Old School Debate

Posted Aug. 12, 2010, at 6:17 p.m.

The arguments in favor of building new, energy-efficient schools designed to match modern educational methods are compelling. But one of the victims of such progress often is the old school replaced by the new building. The old school, once the source of community pride and part of the community center, may be relegated to less than its best use. It then may be seen as sad evidence of community decline.

Planning for the old school’s fate before the new building project is approved is the best course. Even more important is planning for a use that enhances the community. But it’s hard to hit both targets.

As the new $51.6 million Hampden Academy takes shape, the town and SAD 22 district officials are at odds over the existing high school’s fate. The school board recently voted to retain the building for educational purposes, as is its right under Maine law. But Hampden town officials believe there was a tacit understanding that the building would be given to the town for use as a community center.

Maine educational law stipulates that schools no longer used by districts for educational purposes must be offered to the host municipality. The municipality can decline to take possession, sell the building or retain it for any number of uses.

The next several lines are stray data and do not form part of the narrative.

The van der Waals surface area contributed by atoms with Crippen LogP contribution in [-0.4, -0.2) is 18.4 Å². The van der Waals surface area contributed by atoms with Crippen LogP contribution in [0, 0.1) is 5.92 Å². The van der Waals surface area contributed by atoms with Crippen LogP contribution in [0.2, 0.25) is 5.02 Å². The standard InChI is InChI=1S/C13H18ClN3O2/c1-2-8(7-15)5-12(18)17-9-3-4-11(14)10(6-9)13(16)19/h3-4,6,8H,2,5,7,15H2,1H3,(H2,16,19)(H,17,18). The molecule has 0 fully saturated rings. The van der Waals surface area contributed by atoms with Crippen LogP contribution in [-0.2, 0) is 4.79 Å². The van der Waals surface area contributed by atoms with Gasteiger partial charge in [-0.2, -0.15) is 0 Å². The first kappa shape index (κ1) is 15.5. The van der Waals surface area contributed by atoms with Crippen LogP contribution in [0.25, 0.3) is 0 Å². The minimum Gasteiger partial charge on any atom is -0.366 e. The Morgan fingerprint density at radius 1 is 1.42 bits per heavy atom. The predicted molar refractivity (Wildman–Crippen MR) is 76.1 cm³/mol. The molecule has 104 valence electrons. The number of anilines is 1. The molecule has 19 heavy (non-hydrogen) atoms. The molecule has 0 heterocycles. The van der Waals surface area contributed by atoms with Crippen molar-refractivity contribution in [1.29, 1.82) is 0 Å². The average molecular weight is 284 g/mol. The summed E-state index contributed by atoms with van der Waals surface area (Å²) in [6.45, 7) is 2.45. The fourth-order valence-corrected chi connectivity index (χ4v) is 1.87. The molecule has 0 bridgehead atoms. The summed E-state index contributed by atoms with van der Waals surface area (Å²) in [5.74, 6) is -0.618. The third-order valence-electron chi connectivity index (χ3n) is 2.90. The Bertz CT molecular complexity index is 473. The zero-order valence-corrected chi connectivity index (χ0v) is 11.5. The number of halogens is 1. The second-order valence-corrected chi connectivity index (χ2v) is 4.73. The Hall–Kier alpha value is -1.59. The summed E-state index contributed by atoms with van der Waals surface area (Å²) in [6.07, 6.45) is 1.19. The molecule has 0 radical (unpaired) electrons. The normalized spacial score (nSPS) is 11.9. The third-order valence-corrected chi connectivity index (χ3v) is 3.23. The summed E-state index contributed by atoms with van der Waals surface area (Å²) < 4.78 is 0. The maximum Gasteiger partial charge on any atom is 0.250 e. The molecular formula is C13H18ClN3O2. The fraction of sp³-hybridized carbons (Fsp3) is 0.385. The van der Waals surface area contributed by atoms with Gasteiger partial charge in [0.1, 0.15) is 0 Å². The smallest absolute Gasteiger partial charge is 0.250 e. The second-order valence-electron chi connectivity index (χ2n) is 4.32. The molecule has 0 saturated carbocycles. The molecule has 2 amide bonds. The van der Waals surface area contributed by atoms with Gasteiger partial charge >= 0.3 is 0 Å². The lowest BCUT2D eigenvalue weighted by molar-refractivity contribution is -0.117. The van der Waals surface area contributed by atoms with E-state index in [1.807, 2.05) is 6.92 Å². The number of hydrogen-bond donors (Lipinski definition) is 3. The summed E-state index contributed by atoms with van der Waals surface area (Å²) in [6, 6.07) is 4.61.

A casual tour of cities and towns around Maine reveals a host of fates for those old schools, including senior citizen and day care centers, arts centers with classrooms leased as studio space, subsidized housing and high-end apartments. Some look shabby, some reflect the glory of a grander era. Most fall somewhere between. Some municipalities have taken the difficult step of demolishing old school buildings that were in poor shape; mid-20th century structures, generally speaking, were not built to standards that would encourage renovation.

Recent developments in Ellsworth reveal the issues at play. The City Council is considering demolishing one of two former elementary schools that reverted to the city when the local regional school unit was formed. The property would become a park. The other former elementary school is being operated by the local YMCA as a senior center. The Y also makes space available to other groups. A committee is studying uses for the building, City Manager Michelle Beal said, and is expected to issue recommendations next year.

The senior center makes sense, Ms. Beal said, because the services it provides are not available elsewhere in the city. The city could solicit purchase bids for the building or could issue a formal request for proposals from private groups, which would give it control over how it is used. Ms. Beal said there is support, though, for the city retaining ownership.

The Hampden conflict seems to have been avoidable. Before the districtwide vote on the project, the school board should have clearly asserted and voted on its plans for the old school so there was no misunderstanding. And the town might have presented its proposal for using the building to the board. A mutually satisfactory resolution is possible, but more than anything, the two boards ought to act so the building remains a vibrant, vital part of the community’s life.

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